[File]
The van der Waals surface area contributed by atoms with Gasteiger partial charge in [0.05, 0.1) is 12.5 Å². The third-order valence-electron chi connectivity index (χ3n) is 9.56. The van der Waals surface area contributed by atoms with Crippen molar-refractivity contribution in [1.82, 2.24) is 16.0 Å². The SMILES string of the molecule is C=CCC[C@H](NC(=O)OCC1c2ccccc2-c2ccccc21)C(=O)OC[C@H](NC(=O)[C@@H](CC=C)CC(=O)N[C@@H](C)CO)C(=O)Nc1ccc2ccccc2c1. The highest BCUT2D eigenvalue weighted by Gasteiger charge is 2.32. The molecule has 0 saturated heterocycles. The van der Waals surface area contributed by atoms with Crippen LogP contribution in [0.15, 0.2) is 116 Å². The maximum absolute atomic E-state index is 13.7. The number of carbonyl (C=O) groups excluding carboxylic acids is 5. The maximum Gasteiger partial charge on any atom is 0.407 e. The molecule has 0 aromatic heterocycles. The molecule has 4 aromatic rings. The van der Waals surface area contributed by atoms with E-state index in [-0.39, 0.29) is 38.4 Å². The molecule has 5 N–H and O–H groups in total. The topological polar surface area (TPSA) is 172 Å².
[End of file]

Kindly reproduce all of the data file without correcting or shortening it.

The van der Waals surface area contributed by atoms with Gasteiger partial charge in [0.05, 0.1) is 12.5 Å². The third-order valence-electron chi connectivity index (χ3n) is 9.56. The van der Waals surface area contributed by atoms with Crippen molar-refractivity contribution in [1.82, 2.24) is 16.0 Å². The SMILES string of the molecule is C=CCC[C@H](NC(=O)OCC1c2ccccc2-c2ccccc21)C(=O)OC[C@H](NC(=O)[C@@H](CC=C)CC(=O)N[C@@H](C)CO)C(=O)Nc1ccc2ccccc2c1. The highest BCUT2D eigenvalue weighted by Gasteiger charge is 2.32. The molecule has 0 saturated heterocycles. The van der Waals surface area contributed by atoms with Crippen LogP contribution in [0.15, 0.2) is 116 Å². The maximum absolute atomic E-state index is 13.7. The number of carbonyl (C=O) groups excluding carboxylic acids is 5. The maximum Gasteiger partial charge on any atom is 0.407 e. The molecule has 0 aromatic heterocycles. The molecule has 4 aromatic rings. The van der Waals surface area contributed by atoms with E-state index in [-0.39, 0.29) is 38.4 Å². The molecule has 5 N–H and O–H groups in total. The topological polar surface area (TPSA) is 172 Å².